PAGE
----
Venezuela opposition launches protests to oust Maduro
Venezuela's opposition has held a day of protests to launch a new campaign to oust President Nicolas Maduro.
Crowds marched in Caracas and other cities to express their anger at the country's economic crisis and called on the president to stand down.
Mr Maduro led a protest in the capital against the renewal of US sanctions on top Venezuelan officials.
The opposition has made clear it intends to use street power to force Mr Maduro from office.
Saturday's protests marked the launch of Venezuela's opposition coalition, the Democratic Unity Roundtable (MUD).
One opposition protester Enrique Alvarado in Caracas told Reuters news agency: "The people have come to the street and will not return to their houses until Nicolas Maduro resigns."
Another marcher, Jose Zambrano, said: "I came because what we want is change, because we cannot continue standing in line to buy medicine, food, for everything, for car parts, for everything."
Last week the coalition announced it would use all options available to try to remove President Maduro, including a recall referendum and a constitutional amendment reducing the presidential term from six to four years.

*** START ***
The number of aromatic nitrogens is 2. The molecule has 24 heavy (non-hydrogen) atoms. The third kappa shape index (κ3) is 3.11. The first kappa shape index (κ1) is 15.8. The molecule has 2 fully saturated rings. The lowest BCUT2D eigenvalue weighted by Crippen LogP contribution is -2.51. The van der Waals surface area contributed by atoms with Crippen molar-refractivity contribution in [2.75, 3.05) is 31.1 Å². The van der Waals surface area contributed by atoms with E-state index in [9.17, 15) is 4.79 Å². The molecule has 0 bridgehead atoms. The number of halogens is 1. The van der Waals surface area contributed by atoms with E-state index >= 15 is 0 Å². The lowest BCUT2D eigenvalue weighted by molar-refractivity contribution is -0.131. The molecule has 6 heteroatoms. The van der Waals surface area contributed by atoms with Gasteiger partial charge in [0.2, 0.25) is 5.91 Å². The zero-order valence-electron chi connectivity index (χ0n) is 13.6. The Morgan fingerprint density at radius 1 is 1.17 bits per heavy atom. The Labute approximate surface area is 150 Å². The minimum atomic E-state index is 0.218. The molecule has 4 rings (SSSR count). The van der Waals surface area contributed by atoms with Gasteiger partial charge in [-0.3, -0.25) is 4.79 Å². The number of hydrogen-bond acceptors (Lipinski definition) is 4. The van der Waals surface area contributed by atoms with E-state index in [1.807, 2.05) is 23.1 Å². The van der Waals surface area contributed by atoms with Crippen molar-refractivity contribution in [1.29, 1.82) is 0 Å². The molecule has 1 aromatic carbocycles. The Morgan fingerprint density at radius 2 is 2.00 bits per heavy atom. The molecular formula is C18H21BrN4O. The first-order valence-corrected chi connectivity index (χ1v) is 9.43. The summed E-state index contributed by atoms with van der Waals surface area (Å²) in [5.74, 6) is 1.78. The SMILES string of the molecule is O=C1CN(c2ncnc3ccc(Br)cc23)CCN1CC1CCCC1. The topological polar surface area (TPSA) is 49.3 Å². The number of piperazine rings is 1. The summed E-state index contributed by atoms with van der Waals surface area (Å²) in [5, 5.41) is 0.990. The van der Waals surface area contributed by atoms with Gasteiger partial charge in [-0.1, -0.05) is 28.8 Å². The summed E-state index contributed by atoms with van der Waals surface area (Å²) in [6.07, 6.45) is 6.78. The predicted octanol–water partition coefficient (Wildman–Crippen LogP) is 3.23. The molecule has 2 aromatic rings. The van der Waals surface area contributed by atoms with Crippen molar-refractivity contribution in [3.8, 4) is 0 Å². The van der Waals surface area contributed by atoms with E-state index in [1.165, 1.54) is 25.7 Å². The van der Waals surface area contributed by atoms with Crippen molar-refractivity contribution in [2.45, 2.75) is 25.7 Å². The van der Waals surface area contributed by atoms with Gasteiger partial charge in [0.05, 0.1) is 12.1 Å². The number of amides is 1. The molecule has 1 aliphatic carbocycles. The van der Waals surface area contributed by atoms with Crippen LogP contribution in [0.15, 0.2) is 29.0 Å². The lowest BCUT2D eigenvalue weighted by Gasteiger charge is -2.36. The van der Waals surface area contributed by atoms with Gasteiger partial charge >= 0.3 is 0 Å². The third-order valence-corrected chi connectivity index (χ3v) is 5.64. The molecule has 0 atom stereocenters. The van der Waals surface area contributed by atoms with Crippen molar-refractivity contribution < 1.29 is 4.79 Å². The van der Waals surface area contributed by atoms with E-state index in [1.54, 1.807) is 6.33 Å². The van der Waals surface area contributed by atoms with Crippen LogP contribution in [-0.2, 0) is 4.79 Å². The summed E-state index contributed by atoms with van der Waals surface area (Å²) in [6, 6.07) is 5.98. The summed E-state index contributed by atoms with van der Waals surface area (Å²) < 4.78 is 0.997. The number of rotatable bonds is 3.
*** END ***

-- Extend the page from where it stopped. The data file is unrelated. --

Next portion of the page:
The opposition won a landslide victory in last December's elections but it has seen its authority hamstrung by the Supreme Court which it says supports the government.
As a result, the MUD has placed special emphasis on protests as a way to put force Mr Maduro's resignation.
Correspondents say this is a potentially explosive path after anti-government demonstrations in 2014 left 43 people dead. This led to the arrest of a number of opposition leaders on charges of murder and inciting violence.
President Maduro led his own rally in Caracas, ostensibly against US sanctions and what the government regards as interference in Venezuela's affairs.
"We have to reject President Obama's decree. It is stupid," said protester Raiza Sucre who had arrived in one of the official buses that had brought government supporters to the march.
The sanctions were first put in place a year ago after a government crack-down on opposition leaders.
The protests come against the backdrop of a deep economic crisis made worse by the crash in the price of oil which long funded the Chavez and Maduro government's spending on social welfare.
Venezuela holds the world's largest crude reserves but its economy contracted 5.7% last year.